Exchange Fraud in Canada: The Simplest Solution

by Brad Jeffrey, Platform Services Manager

A report issued by the International Data Corporation (IDC) in October of 2013 projected that RTB spend in Canada would eclipse $80MM in 2014. Of that number, the percentage of ad dollars that could be going to fraudulent or deficient impressions (i.e. non-human, non-viewable) ranges from 20% to 50% (depending on who you ask). This is a scary reality and it emphasises that we have a significant problem in this industry right now that has the potential to impact the perception and growth of programmatic.

This begs the question; how do we combat this issue in Canada? Let’s first recall how we got here. What changes to the digital media landscape have enabled today’s supply side problems to flourish? Perhaps the most significant change is that we have stopped talking to each other, handing over critical control to the machines. The human element of media has always been so prominent, but is rapidly fading in the wake of automation overload. We’ve gone too far in one direction and we need the pendulum to swing closer to centre so that we can find our equilibrium.

Many of the supply problems faced today could be solved simply by promoting a return to one-to-one conversations between buyers/sellers and moving away from an over-reliance on automation. The reality is, of the $80MM RTB spend estimated by the IDC, you would be hard pressed to find a major Canadian publisher who believes they’re getting a significant share of that budget pool. If more conversations took place between major Canadian publishers and their counterparts, we would see far less money going to fraud, and the publishers who rightfully deserve the lion’s share of those media dollars would receive them. Channelling more ad spend to private exchanges ensures that brands end up with representation on quality Canadian sites as opposed to long tail US sites, next to pirated content or in a 1×1 pixel that no one ever sees.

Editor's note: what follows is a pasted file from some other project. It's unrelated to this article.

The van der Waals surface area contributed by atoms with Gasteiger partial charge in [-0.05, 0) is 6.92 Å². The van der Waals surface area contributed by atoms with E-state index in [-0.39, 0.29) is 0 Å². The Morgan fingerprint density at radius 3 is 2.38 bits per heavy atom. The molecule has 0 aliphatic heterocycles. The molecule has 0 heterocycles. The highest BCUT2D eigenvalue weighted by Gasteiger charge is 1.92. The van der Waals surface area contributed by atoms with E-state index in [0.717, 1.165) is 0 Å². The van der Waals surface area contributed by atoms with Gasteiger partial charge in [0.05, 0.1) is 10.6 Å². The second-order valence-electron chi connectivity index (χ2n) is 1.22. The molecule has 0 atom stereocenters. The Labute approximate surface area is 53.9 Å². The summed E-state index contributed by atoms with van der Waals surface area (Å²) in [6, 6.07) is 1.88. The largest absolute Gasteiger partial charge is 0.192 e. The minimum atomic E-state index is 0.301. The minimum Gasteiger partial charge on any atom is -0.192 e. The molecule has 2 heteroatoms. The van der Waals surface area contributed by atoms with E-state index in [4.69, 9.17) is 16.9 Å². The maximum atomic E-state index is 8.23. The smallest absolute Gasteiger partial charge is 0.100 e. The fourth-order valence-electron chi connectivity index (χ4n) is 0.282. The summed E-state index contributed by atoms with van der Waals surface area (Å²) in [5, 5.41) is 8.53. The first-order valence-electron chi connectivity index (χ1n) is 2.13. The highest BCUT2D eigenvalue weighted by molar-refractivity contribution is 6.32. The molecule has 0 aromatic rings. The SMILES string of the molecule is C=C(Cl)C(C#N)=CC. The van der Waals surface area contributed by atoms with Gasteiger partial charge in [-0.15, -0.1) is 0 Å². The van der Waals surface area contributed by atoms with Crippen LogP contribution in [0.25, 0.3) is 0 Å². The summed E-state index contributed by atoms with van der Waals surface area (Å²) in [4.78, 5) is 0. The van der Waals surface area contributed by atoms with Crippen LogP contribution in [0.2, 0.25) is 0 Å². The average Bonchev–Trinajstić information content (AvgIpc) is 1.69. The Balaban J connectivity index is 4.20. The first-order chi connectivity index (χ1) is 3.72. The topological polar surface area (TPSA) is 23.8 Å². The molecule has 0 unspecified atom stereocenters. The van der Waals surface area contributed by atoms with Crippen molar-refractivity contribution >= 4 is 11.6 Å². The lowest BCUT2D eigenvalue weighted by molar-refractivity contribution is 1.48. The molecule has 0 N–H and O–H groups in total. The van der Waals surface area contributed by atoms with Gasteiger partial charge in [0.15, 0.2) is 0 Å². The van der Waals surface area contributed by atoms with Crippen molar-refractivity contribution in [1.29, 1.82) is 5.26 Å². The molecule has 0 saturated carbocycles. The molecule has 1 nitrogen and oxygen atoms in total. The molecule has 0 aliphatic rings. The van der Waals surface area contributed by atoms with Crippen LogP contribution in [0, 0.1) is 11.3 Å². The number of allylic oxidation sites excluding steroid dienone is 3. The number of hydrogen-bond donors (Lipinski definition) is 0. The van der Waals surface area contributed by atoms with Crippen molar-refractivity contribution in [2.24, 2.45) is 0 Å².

More than ever, we’re seeing advertisers embrace private exchanges. In December, Marketing Magazine ran a story on exchange fraud in Canada which triggered a significant reaction in the marketplace. It prompted both publishers and advertisers to start asking the right questions and shortly thereafter we began to see sizable budget shifts from open to private marketplaces across our own exchange. On a broader scale, GroupM recently announced that as of 2015, almost all of their programmatic media dollars will be targeted towards private exchanges. And in June, the publisher consortium of CPAX took their inventory out of the marketplace for a voluntary period to highlight the problems in the industry. They came back to market with a revamped strategy that promotes the one-to-one connection between buyer and seller: now there is a direct relationship with every AOR, ATD and reseller within the CPAX marketplace. By teaming up together, these partners are able to offer buyers brand safe, quality inventory at scale.

We would all do well to remember that sometimes, the simplest solution is often the strongest: let’s start talking to each other again.

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